Since 2010, Republican majorities have grown, now controlling both houses of Congress and 30 state legislatures, along with 31 governorships. Look at a congressional district map of the U.S., and you'll see an ocean of red, bounded by blue slivers on the coasts and some blue patches in the upper Midwest and around various urban areas.
The rise of red state Republicans has changed the face of American politics, but with different implications in D.C. and in state capitals such as Topeka.
In Washington, the GOP influx has taken legislative dysfunction to new highs. The Senate, with its filibuster rules, has long proven problematic, as it needs 60 votes to pass any significant legislation. But this condition has been exacerbated by Senate majority leader Mitch McConnell, who famously stated in 2010, "The single most important thing we want to achieve is for President Obama to be a one-term president."
Earlier this week, McConnell called on the states to actively reject Obama's environmental executive order, thus protecting Kentucky coal operators. Even more incredible, and disturbing, was the fact 47 senators, including McConnell, Pat Roberts and Jerry Moran, signed on to Arkansas Tea Party Sen. Tom Cotton's letter that purposefully undermines presidential negotiations with Iran over nuclear weapons.
Remarkably, the House is more dysfunctional than the Senate.
Despite the largest GOP majority since the 1920s, Speaker Boehner cannot command the loyalty of many House Republicans, even when it comes to not shutting down funding for the Department of Homeland Security -- whose spending in Kansas will total almost $1 billion. Like the 47 senators, many GOP representatives are more obsessed with poking Obama in the eye than they are worried about legislating for the security of the country.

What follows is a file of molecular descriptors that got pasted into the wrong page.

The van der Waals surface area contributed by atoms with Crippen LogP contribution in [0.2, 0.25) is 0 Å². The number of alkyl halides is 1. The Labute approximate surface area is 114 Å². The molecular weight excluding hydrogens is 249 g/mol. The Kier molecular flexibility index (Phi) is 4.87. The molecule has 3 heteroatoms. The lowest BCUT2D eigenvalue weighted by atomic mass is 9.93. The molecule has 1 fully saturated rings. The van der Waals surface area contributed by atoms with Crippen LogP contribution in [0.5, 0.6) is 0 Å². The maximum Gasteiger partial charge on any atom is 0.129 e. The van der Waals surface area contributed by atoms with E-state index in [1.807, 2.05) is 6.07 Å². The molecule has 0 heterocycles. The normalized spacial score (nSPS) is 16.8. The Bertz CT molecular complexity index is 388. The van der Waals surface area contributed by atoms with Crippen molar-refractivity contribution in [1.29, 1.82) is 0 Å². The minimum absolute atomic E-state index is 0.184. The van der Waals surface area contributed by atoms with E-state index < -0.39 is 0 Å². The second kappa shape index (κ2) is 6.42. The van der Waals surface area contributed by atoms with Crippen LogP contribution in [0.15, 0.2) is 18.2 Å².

So, in D.C., red state Republicans foster gridlock, broken only on occasion by extraordinary negotiations and face-saving short-term deals.
In Kansas and other deep red states, the impact of the past three elections is different; rather than deadlock, we have policies passed with far too little deliberation or consideration. Want everyone to pack a firearm? No problem. Call it "constitutional carry," and it slides through the legislative process.
What about school finance, the state's largest budget item in a year when we face $600 million in revenue shortfalls and a court mandate to increase funding? Just ram through a block-grant proposal that was hastily concocted and given the most cursory of hearings. Then stick the House school funding bill into an already passed Senate bill, via the "gut-and-go" bill replacement tactic, and send it back to the Senate for an up-or-down vote.
On occasion, the red-state express will be slowed down a bit, as with the so-called moderates' so-called victory in the House that increased the number of items in teachers' contracts subject to bargaining. But right behind this "victory" is a bill that will sharply and arbitrarily cut negotiating rights for all public employees.
Likewise, changes in higher education funding, often reflecting legislators' personal whims and vendettas, find wide acceptance, even as universities struggle with substantial previous cuts. So when Salina Sen. Tom Arpke somehow intuited that almost $10 million should be switched out of KU's accounts, that was that. No serious discussion, no coherent rationale.
In sum, the congressional and state legislative red state victories of Republicans during the past four years have produced significant effects: stalemate in Washington and hurried batches of legislation in the states.
What's lost, tragically, is serious deliberation on important issues, whether in Washington or Topeka. And this lack of real deliberation weakens, even threatens, our democracy in both state and nation.
Burdett Loomis is a professor of political science at the University of Kansas.